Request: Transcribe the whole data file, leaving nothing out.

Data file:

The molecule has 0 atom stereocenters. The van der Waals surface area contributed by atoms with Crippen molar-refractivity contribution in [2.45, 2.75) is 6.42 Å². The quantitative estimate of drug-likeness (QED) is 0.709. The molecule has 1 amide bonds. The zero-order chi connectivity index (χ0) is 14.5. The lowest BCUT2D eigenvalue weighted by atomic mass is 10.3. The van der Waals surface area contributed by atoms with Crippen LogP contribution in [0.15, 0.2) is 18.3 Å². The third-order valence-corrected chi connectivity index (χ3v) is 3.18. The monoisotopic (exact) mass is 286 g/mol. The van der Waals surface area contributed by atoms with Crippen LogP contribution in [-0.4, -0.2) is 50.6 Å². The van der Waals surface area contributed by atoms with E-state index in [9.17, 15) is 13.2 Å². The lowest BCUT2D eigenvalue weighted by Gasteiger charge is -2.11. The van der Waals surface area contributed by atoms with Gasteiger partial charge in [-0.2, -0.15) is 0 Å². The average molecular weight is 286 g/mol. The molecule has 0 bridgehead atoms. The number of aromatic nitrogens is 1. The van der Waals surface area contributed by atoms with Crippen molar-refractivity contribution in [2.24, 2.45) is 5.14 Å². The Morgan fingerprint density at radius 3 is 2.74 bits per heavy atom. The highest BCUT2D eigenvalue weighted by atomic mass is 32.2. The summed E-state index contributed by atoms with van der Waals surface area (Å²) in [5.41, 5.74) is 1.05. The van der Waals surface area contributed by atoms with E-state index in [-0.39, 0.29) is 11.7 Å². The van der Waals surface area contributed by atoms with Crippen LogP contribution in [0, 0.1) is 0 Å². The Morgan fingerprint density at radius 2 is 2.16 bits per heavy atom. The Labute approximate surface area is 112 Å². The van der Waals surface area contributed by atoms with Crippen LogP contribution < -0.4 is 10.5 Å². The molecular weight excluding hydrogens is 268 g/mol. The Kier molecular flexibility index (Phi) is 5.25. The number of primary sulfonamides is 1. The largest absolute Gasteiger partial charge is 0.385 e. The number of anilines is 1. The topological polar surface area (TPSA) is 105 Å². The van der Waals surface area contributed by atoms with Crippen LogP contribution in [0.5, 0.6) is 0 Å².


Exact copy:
The molecule has 0 atom stereocenters. The van der Waals surface area contributed by atoms with Crippen molar-refractivity contribution in [2.45, 2.75) is 6.42 Å². The quantitative estimate of drug-likeness (QED) is 0.709. The molecule has 1 amide bonds. The zero-order chi connectivity index (χ0) is 14.5. The lowest BCUT2D eigenvalue weighted by atomic mass is 10.3. The van der Waals surface area contributed by atoms with Crippen LogP contribution in [0.15, 0.2) is 18.3 Å². The third-order valence-corrected chi connectivity index (χ3v) is 3.18. The monoisotopic (exact) mass is 286 g/mol. The van der Waals surface area contributed by atoms with Crippen LogP contribution in [-0.4, -0.2) is 50.6 Å². The van der Waals surface area contributed by atoms with E-state index in [9.17, 15) is 13.2 Å². The lowest BCUT2D eigenvalue weighted by Gasteiger charge is -2.11. The van der Waals surface area contributed by atoms with Gasteiger partial charge in [-0.2, -0.15) is 0 Å². The average molecular weight is 286 g/mol. The molecule has 0 bridgehead atoms. The number of aromatic nitrogens is 1. The van der Waals surface area contributed by atoms with Crippen molar-refractivity contribution in [2.24, 2.45) is 5.14 Å². The Morgan fingerprint density at radius 3 is 2.74 bits per heavy atom. The highest BCUT2D eigenvalue weighted by atomic mass is 32.2. The summed E-state index contributed by atoms with van der Waals surface area (Å²) in [5.41, 5.74) is 1.05. The van der Waals surface area contributed by atoms with E-state index in [-0.39, 0.29) is 11.7 Å². The van der Waals surface area contributed by atoms with Crippen LogP contribution in [0, 0.1) is 0 Å². The Morgan fingerprint density at radius 2 is 2.16 bits per heavy atom. The Labute approximate surface area is 112 Å². The van der Waals surface area contributed by atoms with Crippen LogP contribution < -0.4 is 10.5 Å². The molecular weight excluding hydrogens is 268 g/mol. The Kier molecular flexibility index (Phi) is 5.25. The number of primary sulfonamides is 1. The largest absolute Gasteiger partial charge is 0.385 e. The number of anilines is 1. The topological polar surface area (TPSA) is 105 Å². The van der Waals surface area contributed by atoms with Crippen LogP contribution in [0.5, 0.6) is 0 Å².